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Page:Notes and Queries - Series 12 - Volume 10.djvu/171

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12 S. X. FEB. 18, 1922.] NOTES AND QUERIES. 137 BARON GRANT (12 S. x. 31, 75, 115). The lines in question were written by my father, the late Mr. John Hill (who was a member of the Stock Exchange), on the morning on which the daily papers announced that the King of Italy had conferred the title of Baron upon Grant. There were two lines only : Kings can a title give, but honour can't. Rank without honour is a barren grant. He handed them to a friend (Mr. John Renton) in " the House " and in an hour or two they were all over London. I have received the following version of the Leicester Square lines : What ! Flowers in Leicester Square ? These flowers of Grant's Are but the products of his City plants. The shade by which he hopes to gain our praise Reveals, alas, the donor's shady ways. What can he hope to gain from this affair Save to connect his name with something square ? I think these were taken from ' House Scraps,' by Geo. D. Atkin (1887) the " House " in question being the Stock Exchange. LEONARD HILL. EIGHTEENTH -CENTURY POETRY (12 S. x.

  • 91). The following information may be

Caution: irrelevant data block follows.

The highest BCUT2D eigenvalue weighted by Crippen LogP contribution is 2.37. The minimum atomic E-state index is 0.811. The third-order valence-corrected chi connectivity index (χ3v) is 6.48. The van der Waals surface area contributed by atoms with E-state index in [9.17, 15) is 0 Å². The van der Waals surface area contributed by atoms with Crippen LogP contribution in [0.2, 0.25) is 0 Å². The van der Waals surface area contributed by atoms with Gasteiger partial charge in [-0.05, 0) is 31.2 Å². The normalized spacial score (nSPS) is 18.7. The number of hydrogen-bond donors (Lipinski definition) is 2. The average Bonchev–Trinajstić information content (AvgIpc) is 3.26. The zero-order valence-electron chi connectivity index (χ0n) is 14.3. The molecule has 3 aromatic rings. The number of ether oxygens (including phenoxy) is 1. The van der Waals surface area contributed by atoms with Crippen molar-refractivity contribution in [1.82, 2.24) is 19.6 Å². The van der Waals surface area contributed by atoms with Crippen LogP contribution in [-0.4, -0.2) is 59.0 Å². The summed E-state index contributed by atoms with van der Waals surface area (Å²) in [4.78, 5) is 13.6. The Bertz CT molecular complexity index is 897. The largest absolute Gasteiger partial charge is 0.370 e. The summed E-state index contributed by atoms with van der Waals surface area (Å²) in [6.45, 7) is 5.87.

useful : 6. William Bedingfield. Was not the poem ' Beauty ' attributed to this poet written by Anderson ? 8. Henry Carey, born 1690, died 1743. He is believed to have been the illegitimate son of George Savile, Marquis of Halifax < 1633-95), who was the chief opponent of the Bill excluding the Duke of York from the succession, and was made Marquis and Lord Privy Seal (1682-5). Carey's first volume of poems appeared in 1713 ; others In 1720 and 1729. He wrote farces, bur- lesques and dramatic pieces, frequently with the accompanying music. His best- known poem is ' Sally in our Alley.' It was once claimed for him that he was the author and composer of ' God Save the King.' 10. The Hon. Mary Molesworth, daughter of Robert, first Viscount Molesworth, by Letitia, third daughter of Richard Coote, Lord Colooney, married George, eldest son of Henry Monck by his wife Sarah, daughter and heir of Sir Thomas Stanley of Grange Gorman, near Dublin. The dates of birth and marriage are not given in Burke. 14. Richard Lely. Was he the Richard Lely of Greetwell Hall, Co. Lincoln, de- scribed in his epitaph in Greetwell Church as " Petri Lely, Car. II., Pictoris, Nepos Natu-maximus," who died in. 1735 without surviving issue. JAMES SETON-ANDERSON. 39, Carlisle Road, Hove, Sussex. 15. Henrietta Knight, nee St. John, Lady Luxborough. She was born on "St. Swithin's Day," July 15, 1699, and died March 26, 1756. In confirmation, see ' Letters written by the late Right Honourable Lady Luxborough to William Shenstone, Esq.,' published in 1775. Letter Ixx., dated Barrells, Wednesday, July 10, 1751, gives : Why should you not come and celebrate St. Swithin's Day with me ? Your company will make me regard the day which gave me birth with much more pleasure than the circumstance of its having first shewn me the light : for what is light, or any other blessing, without social friends ? And ' Notices of the Churches of Warwick- shire, Deanery of Warwick,' vol. i., p. 144 (Ullenhall) : On the south side of the east window is a tablet. Arms, Knight impaling St. John, with the fol- lowing inscription : " In the vault of this chancel lie the remains of Baroness Luxborough, B. 15th July, 1699, D. 26th March, 1756." RICHARD SAVAGE. Stratford-upon-Avon. 16. Moses Mendez. The date of this minor poet's birth does not seem to be known, as it is not given in an exhaustive paper on Mendez by Mr. J. P. Simpson, published in Ars Quatuor Coronatorum, vol. xviii. 104-109 (1905), and describing a volume containing poems, translations and letters of Mendez, of whom it is re- marked that if h3 had been a poorer man he might have been a greater poet. W. B. H. 17. Mary Masters. At 10 S. iii. 404, 405, the late W. P. COURTNEY con- tributed a column and three-quarters on Mary Masters. He there pointed out that Croker's statement in a note to Boswell's ' Johnson ' (under the year 1752), " She is supposed to have died about 1759," was probably based on a notice in The Gentle- man's Magazine for that year of the death of a Mrs. Masters at Brook, in Kent, on Sept. 27. MR. COURTNEY refers to Samuel Pegge's ' Anonymiana,' 1818 ed., cent, ix. 89, where Mrs. Masters, the poetess, is said to have died in June, 1771. She had lived at Pegge's Rectory, Whittington, Derbyshire, from 1755 to April, 1757, " when,